Gibbs had good speed last year in Chicago. After qualifying 12th, he was ninth in the first stage and sixth in the second. He ultimately finished ninth with a ninth-place average running position.

Since then, though, Gibbs has kicked his road-course results up a notch. In five races, he has three top-fives, all of which were backed up by top-five average running positions. Given how good he was on these tracks in Xfinity, that's not a surprise.

Speaking of Xfinity, Gibbs is one of a healthy number of drivers running Saturday's race, as well, meaning he'll enter Sunday with even more experience running the streets of Chicago.

It's tough to account for stage-racing strategy within my model, so it's possible it's overestimating Gibbs at a whopping 8.5%. But with so much cushion between that and his 4.8% implied odds, I'm totally fine firing away, even knowing the downsides.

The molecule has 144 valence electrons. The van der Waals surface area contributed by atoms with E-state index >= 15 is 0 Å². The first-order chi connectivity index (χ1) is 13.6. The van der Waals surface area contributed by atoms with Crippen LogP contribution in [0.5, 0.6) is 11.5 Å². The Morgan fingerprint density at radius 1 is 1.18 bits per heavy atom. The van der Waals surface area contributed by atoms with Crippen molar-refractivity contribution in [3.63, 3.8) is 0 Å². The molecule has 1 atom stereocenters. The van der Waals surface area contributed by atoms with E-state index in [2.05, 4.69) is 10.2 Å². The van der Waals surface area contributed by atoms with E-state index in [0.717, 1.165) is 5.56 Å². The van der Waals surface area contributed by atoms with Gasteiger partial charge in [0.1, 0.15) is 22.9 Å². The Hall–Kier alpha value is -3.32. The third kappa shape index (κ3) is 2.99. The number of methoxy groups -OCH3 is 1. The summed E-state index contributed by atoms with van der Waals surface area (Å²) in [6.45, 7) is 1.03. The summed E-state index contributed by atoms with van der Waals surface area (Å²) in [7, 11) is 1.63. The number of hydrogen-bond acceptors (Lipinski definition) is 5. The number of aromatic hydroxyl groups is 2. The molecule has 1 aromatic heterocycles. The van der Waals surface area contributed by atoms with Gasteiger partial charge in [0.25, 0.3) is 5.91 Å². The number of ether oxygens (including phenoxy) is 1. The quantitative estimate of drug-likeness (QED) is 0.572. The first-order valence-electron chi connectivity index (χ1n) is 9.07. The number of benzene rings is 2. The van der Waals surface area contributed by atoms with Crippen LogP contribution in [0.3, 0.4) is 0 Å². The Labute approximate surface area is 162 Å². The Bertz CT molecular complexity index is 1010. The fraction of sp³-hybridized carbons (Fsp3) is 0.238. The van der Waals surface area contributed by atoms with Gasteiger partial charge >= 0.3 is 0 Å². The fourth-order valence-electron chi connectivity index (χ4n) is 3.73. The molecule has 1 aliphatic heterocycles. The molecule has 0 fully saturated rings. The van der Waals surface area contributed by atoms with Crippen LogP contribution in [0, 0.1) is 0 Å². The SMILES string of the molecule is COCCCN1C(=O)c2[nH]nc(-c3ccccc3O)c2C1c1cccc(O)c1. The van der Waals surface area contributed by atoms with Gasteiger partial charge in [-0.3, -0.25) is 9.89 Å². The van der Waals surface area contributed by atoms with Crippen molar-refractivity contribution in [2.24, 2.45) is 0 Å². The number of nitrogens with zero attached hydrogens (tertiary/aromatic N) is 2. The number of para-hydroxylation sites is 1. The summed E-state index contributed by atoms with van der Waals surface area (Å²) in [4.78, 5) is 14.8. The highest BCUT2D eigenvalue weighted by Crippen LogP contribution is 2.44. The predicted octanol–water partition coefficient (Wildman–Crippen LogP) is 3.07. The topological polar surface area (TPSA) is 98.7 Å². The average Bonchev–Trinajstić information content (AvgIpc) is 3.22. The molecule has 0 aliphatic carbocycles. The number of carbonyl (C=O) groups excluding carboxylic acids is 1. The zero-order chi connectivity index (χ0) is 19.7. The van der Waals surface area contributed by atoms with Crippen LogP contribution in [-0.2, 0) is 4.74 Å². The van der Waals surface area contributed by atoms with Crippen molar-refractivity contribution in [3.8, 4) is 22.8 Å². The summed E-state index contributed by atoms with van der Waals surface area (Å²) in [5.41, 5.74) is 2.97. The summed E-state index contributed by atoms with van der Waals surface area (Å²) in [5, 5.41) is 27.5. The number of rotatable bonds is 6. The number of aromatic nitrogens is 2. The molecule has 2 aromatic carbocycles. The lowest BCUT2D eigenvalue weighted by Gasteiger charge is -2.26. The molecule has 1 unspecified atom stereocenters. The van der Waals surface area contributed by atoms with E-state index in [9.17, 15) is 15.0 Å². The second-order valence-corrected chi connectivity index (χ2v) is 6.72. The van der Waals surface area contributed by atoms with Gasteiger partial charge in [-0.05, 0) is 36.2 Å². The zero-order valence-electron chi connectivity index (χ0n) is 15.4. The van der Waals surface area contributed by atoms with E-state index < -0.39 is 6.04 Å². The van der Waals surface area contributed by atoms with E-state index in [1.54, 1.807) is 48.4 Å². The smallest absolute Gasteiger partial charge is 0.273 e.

Kyle Busch to Win (+3400); Busch to Finish Top 5 (+470)

(UPDATE: Busch has since lengthened to +5000 to win and +750 to finish top five. He didn't show much pace in either practice or qualifying, so the model has cooled on him. He's no longer a value to win and just a slight value to finish top five, so I'd be okay passing with where things stand now.)

Unlike Gibbs, Kyle Busch doesn't have to worry about points. He's so far behind the cutline that it's win-or-bust for his playoff hopes.

We know he'll be on the right strategy. And I think he'll have the speed, as well.

Busch has run eight road course races with Richard Childress Racing. He has been runner-up twice, and he has two additional top-fives (one of which came in Chicago last year). He would have had another in Sonoma had Ross Chastain not dumped him on the final lap.